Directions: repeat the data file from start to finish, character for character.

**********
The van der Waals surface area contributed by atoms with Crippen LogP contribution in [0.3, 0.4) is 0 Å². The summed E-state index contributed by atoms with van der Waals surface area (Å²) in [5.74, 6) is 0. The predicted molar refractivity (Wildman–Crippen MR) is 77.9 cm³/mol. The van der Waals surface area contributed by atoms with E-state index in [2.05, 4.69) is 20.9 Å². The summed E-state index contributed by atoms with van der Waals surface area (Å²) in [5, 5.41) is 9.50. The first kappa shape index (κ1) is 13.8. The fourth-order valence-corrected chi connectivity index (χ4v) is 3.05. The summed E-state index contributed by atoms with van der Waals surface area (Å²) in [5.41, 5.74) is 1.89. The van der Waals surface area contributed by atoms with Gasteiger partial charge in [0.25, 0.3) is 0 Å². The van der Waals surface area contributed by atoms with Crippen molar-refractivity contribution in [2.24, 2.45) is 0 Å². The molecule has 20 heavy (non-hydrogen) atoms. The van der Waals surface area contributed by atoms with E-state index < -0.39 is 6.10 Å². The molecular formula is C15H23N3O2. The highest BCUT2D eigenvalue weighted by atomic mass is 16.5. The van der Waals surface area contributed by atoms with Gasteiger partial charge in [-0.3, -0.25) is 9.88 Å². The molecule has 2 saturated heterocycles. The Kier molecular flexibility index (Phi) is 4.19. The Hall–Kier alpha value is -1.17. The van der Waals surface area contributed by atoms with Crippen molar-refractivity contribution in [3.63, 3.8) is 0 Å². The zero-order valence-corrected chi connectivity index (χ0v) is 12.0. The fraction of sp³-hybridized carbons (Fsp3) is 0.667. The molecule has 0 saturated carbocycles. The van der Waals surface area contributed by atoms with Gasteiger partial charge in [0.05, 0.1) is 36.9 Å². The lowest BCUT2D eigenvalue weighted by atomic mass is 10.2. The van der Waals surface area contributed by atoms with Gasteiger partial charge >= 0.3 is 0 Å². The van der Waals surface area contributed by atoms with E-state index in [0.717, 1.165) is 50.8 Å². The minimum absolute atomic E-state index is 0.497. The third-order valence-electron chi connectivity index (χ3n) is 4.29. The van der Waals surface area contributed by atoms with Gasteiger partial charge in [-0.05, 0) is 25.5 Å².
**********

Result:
The van der Waals surface area contributed by atoms with Crippen LogP contribution in [0.3, 0.4) is 0 Å². The summed E-state index contributed by atoms with van der Waals surface area (Å²) in [5.74, 6) is 0. The predicted molar refractivity (Wildman–Crippen MR) is 77.9 cm³/mol. The van der Waals surface area contributed by atoms with E-state index in [2.05, 4.69) is 20.9 Å². The summed E-state index contributed by atoms with van der Waals surface area (Å²) in [5, 5.41) is 9.50. The first kappa shape index (κ1) is 13.8. The fourth-order valence-corrected chi connectivity index (χ4v) is 3.05. The summed E-state index contributed by atoms with van der Waals surface area (Å²) in [5.41, 5.74) is 1.89. The van der Waals surface area contributed by atoms with Gasteiger partial charge in [0.25, 0.3) is 0 Å². The van der Waals surface area contributed by atoms with Crippen molar-refractivity contribution in [2.24, 2.45) is 0 Å². The molecule has 20 heavy (non-hydrogen) atoms. The van der Waals surface area contributed by atoms with E-state index < -0.39 is 6.10 Å². The molecular formula is C15H23N3O2. The highest BCUT2D eigenvalue weighted by atomic mass is 16.5. The van der Waals surface area contributed by atoms with Gasteiger partial charge in [-0.3, -0.25) is 9.88 Å². The molecule has 2 saturated heterocycles. The Kier molecular flexibility index (Phi) is 4.19. The Hall–Kier alpha value is -1.17. The van der Waals surface area contributed by atoms with Crippen molar-refractivity contribution in [3.63, 3.8) is 0 Å². The zero-order valence-corrected chi connectivity index (χ0v) is 12.0. The fraction of sp³-hybridized carbons (Fsp3) is 0.667. The molecule has 0 saturated carbocycles. The van der Waals surface area contributed by atoms with Gasteiger partial charge in [0.05, 0.1) is 36.9 Å². The lowest BCUT2D eigenvalue weighted by atomic mass is 10.2. The van der Waals surface area contributed by atoms with Gasteiger partial charge >= 0.3 is 0 Å². The van der Waals surface area contributed by atoms with E-state index in [0.717, 1.165) is 50.8 Å². The minimum absolute atomic E-state index is 0.497. The third-order valence-electron chi connectivity index (χ3n) is 4.29. The van der Waals surface area contributed by atoms with Gasteiger partial charge in [-0.05, 0) is 25.5 Å².